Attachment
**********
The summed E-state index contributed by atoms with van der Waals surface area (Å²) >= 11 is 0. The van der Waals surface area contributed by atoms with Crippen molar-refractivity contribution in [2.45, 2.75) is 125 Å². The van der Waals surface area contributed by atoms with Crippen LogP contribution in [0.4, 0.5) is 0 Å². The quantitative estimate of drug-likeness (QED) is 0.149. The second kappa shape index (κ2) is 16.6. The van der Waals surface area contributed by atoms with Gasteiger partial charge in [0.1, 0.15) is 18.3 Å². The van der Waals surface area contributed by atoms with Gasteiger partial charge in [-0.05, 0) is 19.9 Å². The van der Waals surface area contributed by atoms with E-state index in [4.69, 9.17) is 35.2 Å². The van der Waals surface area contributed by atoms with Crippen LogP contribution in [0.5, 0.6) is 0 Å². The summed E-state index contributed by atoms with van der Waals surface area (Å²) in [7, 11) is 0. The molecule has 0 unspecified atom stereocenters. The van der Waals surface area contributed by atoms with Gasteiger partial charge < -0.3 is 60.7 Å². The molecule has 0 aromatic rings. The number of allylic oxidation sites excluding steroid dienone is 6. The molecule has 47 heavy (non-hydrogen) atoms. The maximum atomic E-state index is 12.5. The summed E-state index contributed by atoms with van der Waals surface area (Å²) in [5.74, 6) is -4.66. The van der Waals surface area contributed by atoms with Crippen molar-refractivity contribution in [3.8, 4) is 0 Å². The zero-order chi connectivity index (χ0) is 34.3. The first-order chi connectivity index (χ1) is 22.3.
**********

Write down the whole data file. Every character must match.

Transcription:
The summed E-state index contributed by atoms with van der Waals surface area (Å²) >= 11 is 0. The van der Waals surface area contributed by atoms with Crippen molar-refractivity contribution in [2.45, 2.75) is 125 Å². The van der Waals surface area contributed by atoms with Crippen LogP contribution in [0.4, 0.5) is 0 Å². The quantitative estimate of drug-likeness (QED) is 0.149. The second kappa shape index (κ2) is 16.6. The van der Waals surface area contributed by atoms with Gasteiger partial charge in [0.1, 0.15) is 18.3 Å². The van der Waals surface area contributed by atoms with Gasteiger partial charge in [-0.05, 0) is 19.9 Å². The van der Waals surface area contributed by atoms with E-state index in [4.69, 9.17) is 35.2 Å². The van der Waals surface area contributed by atoms with Crippen LogP contribution in [0.5, 0.6) is 0 Å². The summed E-state index contributed by atoms with van der Waals surface area (Å²) in [7, 11) is 0. The molecule has 0 unspecified atom stereocenters. The van der Waals surface area contributed by atoms with Gasteiger partial charge < -0.3 is 60.7 Å². The molecule has 0 aromatic rings. The number of allylic oxidation sites excluding steroid dienone is 6. The molecule has 47 heavy (non-hydrogen) atoms. The maximum atomic E-state index is 12.5. The summed E-state index contributed by atoms with van der Waals surface area (Å²) in [5.74, 6) is -4.66. The van der Waals surface area contributed by atoms with Crippen molar-refractivity contribution in [3.8, 4) is 0 Å². The zero-order chi connectivity index (χ0) is 34.3. The first-order chi connectivity index (χ1) is 22.3.